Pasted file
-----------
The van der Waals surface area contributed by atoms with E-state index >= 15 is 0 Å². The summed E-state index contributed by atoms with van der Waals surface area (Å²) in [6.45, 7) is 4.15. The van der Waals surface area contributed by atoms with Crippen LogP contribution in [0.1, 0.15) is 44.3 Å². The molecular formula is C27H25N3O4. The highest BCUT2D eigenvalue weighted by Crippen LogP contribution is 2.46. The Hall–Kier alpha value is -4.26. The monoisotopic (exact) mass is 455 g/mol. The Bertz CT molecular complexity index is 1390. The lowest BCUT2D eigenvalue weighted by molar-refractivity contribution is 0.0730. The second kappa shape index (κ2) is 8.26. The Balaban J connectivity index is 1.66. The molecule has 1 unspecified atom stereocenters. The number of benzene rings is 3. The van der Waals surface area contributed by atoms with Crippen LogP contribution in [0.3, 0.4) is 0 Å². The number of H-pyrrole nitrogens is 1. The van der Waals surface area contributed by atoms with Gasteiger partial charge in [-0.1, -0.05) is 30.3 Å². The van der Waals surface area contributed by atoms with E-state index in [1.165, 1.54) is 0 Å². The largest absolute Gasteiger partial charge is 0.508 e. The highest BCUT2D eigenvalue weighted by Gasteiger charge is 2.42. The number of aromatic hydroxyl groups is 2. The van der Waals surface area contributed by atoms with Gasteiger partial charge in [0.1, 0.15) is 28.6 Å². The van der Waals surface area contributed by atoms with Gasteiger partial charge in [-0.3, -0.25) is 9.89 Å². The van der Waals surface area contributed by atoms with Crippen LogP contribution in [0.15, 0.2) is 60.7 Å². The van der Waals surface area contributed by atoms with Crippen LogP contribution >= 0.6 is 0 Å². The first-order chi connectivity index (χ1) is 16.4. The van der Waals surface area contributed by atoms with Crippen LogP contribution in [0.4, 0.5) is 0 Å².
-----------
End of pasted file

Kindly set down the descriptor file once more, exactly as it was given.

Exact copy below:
The van der Waals surface area contributed by atoms with E-state index >= 15 is 0 Å². The summed E-state index contributed by atoms with van der Waals surface area (Å²) in [6.45, 7) is 4.15. The van der Waals surface area contributed by atoms with Crippen LogP contribution in [0.1, 0.15) is 44.3 Å². The molecular formula is C27H25N3O4. The highest BCUT2D eigenvalue weighted by Crippen LogP contribution is 2.46. The Hall–Kier alpha value is -4.26. The monoisotopic (exact) mass is 455 g/mol. The Bertz CT molecular complexity index is 1390. The lowest BCUT2D eigenvalue weighted by molar-refractivity contribution is 0.0730. The second kappa shape index (κ2) is 8.26. The Balaban J connectivity index is 1.66. The molecule has 1 unspecified atom stereocenters. The number of benzene rings is 3. The van der Waals surface area contributed by atoms with Crippen LogP contribution in [0.3, 0.4) is 0 Å². The number of H-pyrrole nitrogens is 1. The van der Waals surface area contributed by atoms with Gasteiger partial charge in [-0.1, -0.05) is 30.3 Å². The van der Waals surface area contributed by atoms with E-state index in [1.165, 1.54) is 0 Å². The largest absolute Gasteiger partial charge is 0.508 e. The highest BCUT2D eigenvalue weighted by Gasteiger charge is 2.42. The number of aromatic hydroxyl groups is 2. The van der Waals surface area contributed by atoms with Gasteiger partial charge in [0.1, 0.15) is 28.6 Å². The van der Waals surface area contributed by atoms with Gasteiger partial charge in [-0.3, -0.25) is 9.89 Å². The van der Waals surface area contributed by atoms with Crippen LogP contribution in [0.15, 0.2) is 60.7 Å². The van der Waals surface area contributed by atoms with Crippen LogP contribution >= 0.6 is 0 Å². The first-order chi connectivity index (χ1) is 16.4. The van der Waals surface area contributed by atoms with Crippen LogP contribution in [0.4, 0.5) is 0 Å².